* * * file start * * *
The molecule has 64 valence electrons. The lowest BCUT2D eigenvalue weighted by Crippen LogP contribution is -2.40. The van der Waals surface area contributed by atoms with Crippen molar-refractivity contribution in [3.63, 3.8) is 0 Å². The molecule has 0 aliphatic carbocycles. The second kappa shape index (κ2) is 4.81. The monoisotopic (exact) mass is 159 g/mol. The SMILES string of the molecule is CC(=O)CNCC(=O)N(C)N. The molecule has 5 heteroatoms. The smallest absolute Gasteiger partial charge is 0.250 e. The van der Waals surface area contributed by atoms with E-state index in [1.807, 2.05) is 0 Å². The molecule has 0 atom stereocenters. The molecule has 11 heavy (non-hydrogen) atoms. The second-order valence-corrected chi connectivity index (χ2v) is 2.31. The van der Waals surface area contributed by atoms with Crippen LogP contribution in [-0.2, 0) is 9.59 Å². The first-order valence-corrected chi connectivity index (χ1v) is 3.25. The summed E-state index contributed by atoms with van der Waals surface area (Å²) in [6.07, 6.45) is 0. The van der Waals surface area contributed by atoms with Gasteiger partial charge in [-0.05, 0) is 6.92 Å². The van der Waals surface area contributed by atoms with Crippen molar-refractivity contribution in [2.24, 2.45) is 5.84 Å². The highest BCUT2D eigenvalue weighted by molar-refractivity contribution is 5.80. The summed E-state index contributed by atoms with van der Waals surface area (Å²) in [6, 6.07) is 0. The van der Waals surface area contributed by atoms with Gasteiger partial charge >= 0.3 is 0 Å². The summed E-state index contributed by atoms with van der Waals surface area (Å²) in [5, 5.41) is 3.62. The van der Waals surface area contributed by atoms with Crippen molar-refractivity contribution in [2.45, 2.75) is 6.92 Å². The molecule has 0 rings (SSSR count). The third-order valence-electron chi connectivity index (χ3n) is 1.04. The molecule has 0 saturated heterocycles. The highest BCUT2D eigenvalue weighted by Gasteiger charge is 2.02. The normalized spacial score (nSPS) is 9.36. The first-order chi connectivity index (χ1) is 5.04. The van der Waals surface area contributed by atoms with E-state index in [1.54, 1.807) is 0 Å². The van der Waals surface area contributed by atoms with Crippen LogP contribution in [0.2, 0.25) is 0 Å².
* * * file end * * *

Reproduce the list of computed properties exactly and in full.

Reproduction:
The molecule has 64 valence electrons. The lowest BCUT2D eigenvalue weighted by Crippen LogP contribution is -2.40. The van der Waals surface area contributed by atoms with Crippen molar-refractivity contribution in [3.63, 3.8) is 0 Å². The molecule has 0 aliphatic carbocycles. The second kappa shape index (κ2) is 4.81. The monoisotopic (exact) mass is 159 g/mol. The SMILES string of the molecule is CC(=O)CNCC(=O)N(C)N. The molecule has 5 heteroatoms. The smallest absolute Gasteiger partial charge is 0.250 e. The van der Waals surface area contributed by atoms with E-state index in [1.807, 2.05) is 0 Å². The molecule has 0 atom stereocenters. The molecule has 11 heavy (non-hydrogen) atoms. The second-order valence-corrected chi connectivity index (χ2v) is 2.31. The van der Waals surface area contributed by atoms with Crippen LogP contribution in [-0.2, 0) is 9.59 Å². The first-order valence-corrected chi connectivity index (χ1v) is 3.25. The summed E-state index contributed by atoms with van der Waals surface area (Å²) in [6.07, 6.45) is 0. The van der Waals surface area contributed by atoms with Gasteiger partial charge in [-0.05, 0) is 6.92 Å². The van der Waals surface area contributed by atoms with Crippen molar-refractivity contribution in [2.24, 2.45) is 5.84 Å². The highest BCUT2D eigenvalue weighted by molar-refractivity contribution is 5.80. The summed E-state index contributed by atoms with van der Waals surface area (Å²) in [6, 6.07) is 0. The van der Waals surface area contributed by atoms with Gasteiger partial charge >= 0.3 is 0 Å². The summed E-state index contributed by atoms with van der Waals surface area (Å²) in [5, 5.41) is 3.62. The van der Waals surface area contributed by atoms with Crippen molar-refractivity contribution in [2.45, 2.75) is 6.92 Å². The molecule has 0 rings (SSSR count). The third-order valence-electron chi connectivity index (χ3n) is 1.04. The molecule has 0 saturated heterocycles. The highest BCUT2D eigenvalue weighted by Gasteiger charge is 2.02. The normalized spacial score (nSPS) is 9.36. The first-order chi connectivity index (χ1) is 5.04. The van der Waals surface area contributed by atoms with E-state index in [1.54, 1.807) is 0 Å². The van der Waals surface area contributed by atoms with Crippen LogP contribution in [0.2, 0.25) is 0 Å².